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Topic:
Skepticism, mysticism, Jewish mathematics
Replies:
115
Last Post:
Aug 7, 2006 1:30 AM




Re: Skepticism, mysticism, Jewish mathematics
Posted:
Aug 4, 2006 6:02 AM


R. Srinivasan wrote: > Mike Kelly wrote: > > R. Srinivasan wrote: > > > Rupert wrote: > > > > R. Srinivasan wrote: > > > > > Rupert wrote: > > > > > > R. Srinivasan wrote: > > > > > > > Rupert wrote: > > > > > > > > R. Srinivasan wrote: > > > > > > > > > Barb Knox wrote: > > > > > > > > > > > > > > > > > > > > Consider that calculus too started out as a halfbaked theory laden with > > > > > > > > > > paradoxes, and that one of the great mathematical achievements was to > > > > > > > > > > put it on a rigourous footing. And indeed, set theory was one of the > > > > > > > > > > important tools in that enterprise. > > > > > > > > > > > > > > > > > > The presently accepted foundations of the calculus still does not > > > > > > > > > resolve Zeno's paradoxes. > > > > > > > > > > > > > > > > Why not? What's the paradox? > > > > > > > > > > > > > > The paradox can be stated in two ways. Consider the example of Achilles > > > > > > > chasing the tortoise along a straight line at a constant velocity > > > > > > > higher than that of the tortoise's (constant velocity). The paradox is > > > > > > > that Achilles has to "complete" infinitely many opertaions to catch up > > > > > > > with the torotoise  from the starting point he sees the tortoise at a > > > > > > > particular location ahead, and he first has to reach that location. > > > > > > > When he reaches, he sees the toroise ahead at another location, and > > > > > > > Achilles has to reach there. And ad infinitum. The Greeks thought that > > > > > > > this was a paradox presumably because they viewed infinity as > > > > > > > "potential", i.e., the infinitely many operations required to reach the > > > > > > > torotoise cannot never be completed in finite time. > > > > > > > > > > > > > > >From the modern point of view the paradox can be stated as follows. > > > > > > > How can infinitely many finite, nonzero, noninifnitesimal intervals > > > > > > > of reals sum to a finite interval (why isn't the sum infinite)? I..e, > > > > > > > suppose starting from location zero, Achilles first reaches 1/2, then > > > > > > > 3/4, then 7/8,...... Then Achilles covers the distance > > > > > > > 1/2+1/4+1/8.....=1, where he catches up with the tortoise. The paradox > > > > > > > is  why isn't the sum infinite, given that there are infinitely many > > > > > > > finite, nonzero and noninfinitesimal intervals being summed (assume > > > > > > > we are using some standard version of real analysis). > > > > > > > > > > > > > > > > > > > Well, it just isn't. I don't see any reason why it should be. You > > > > > > haven't shown a contradiction in standard real analysis. > > > > > > > > > > > > > > > That is true. The same can be said of the BanachTarski paradox or many > > > > > of the other paradoxes of classical measure theory. But these are > > > > > paradoxes nevertheless, and highly counterintuitive. > > > > > > > > > > Regards, RS > > > > > > > > Well, they may be counterintuitive for some people. I agree the > > > > BanachTarski paradox is a rather surprising result. But the fact that > > > > the sum of an infinite series of positive numbers can be finite I don't > > > > find counterintuitive at all, myself. Do you really claim to have a > > > > formulation of analysis where this result is avoided? Can you tell me > > > > what it is? > > > > > > Another way to state the paradox is as follows. Consider the infinite > > > series of nested real intervals [1,1], [1/2, 1/2], [1/4,1/4],... The > > > intersection of these intervals contains the single point 0, but *each* > > > of these infinitely many intervals is of nonzero and noninfinitesimal > > > length. So why doesn't their intersection contain infinitely many > > > points? > > > > Because they keep getting smaller, but never "reach" 0???? > > > > None of the endpoints of the nested intervals ever get "infinitely > close" to 0 either. This seems to *suggest* that the intersection of > these intervals should contain uncountably many points.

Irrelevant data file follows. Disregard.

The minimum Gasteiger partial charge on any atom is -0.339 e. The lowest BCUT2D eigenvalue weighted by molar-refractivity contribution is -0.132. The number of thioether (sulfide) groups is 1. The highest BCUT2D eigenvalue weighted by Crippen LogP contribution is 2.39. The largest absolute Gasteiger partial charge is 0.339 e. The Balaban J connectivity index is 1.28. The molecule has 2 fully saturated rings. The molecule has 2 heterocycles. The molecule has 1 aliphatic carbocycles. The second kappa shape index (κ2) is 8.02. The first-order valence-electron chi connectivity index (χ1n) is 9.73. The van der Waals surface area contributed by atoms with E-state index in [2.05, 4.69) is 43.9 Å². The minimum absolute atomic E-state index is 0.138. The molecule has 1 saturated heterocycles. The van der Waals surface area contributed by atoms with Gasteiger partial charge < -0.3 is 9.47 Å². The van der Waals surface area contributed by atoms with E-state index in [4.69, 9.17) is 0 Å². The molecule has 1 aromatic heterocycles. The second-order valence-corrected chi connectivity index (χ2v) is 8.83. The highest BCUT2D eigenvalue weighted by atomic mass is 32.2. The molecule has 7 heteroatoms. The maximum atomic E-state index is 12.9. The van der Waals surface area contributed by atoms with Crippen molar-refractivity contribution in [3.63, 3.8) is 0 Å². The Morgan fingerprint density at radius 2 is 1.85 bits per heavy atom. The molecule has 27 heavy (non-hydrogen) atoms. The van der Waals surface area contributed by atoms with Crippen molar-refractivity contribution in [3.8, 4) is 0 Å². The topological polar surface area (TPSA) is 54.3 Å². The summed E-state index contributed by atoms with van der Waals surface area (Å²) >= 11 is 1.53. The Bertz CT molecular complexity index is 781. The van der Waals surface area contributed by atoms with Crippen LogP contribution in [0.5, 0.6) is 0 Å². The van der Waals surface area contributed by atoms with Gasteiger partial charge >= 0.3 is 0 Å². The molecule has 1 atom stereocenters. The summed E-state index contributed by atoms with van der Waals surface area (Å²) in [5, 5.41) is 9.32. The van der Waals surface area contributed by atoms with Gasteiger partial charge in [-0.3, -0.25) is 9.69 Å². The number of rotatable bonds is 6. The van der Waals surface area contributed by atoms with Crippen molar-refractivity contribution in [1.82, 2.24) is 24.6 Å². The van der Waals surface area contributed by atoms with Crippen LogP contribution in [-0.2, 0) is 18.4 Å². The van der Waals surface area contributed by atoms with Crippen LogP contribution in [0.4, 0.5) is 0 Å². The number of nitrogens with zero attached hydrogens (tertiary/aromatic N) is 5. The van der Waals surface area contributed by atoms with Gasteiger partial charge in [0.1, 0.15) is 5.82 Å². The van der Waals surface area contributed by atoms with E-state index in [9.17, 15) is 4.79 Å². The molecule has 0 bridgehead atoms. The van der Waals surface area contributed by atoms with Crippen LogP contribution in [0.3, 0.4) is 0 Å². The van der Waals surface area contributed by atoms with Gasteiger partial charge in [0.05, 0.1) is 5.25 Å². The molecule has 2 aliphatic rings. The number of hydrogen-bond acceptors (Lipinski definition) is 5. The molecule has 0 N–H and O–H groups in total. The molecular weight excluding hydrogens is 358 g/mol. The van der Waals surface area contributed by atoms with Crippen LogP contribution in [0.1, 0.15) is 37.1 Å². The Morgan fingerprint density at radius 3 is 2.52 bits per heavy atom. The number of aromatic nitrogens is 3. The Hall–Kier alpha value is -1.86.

But the sequence of nested intervals does get "as close as you like" to zero, if you wait long enough. Any point other than zero will be "passed" eventually.
> > >Again you may not find this counterintuitive, but many do. > > > > How many? > > I have seen this paradox crop up from time to time. Probably mainstream > mathematicians are no longer bothered by these kinds of issues. Maybe > some philosophers and philosophically inclined logicians?
I don't understand why this is a paradox. Not trying to be patronising or belittling, I just don't understand what the root of the conceptual difficulty is here.
 mike.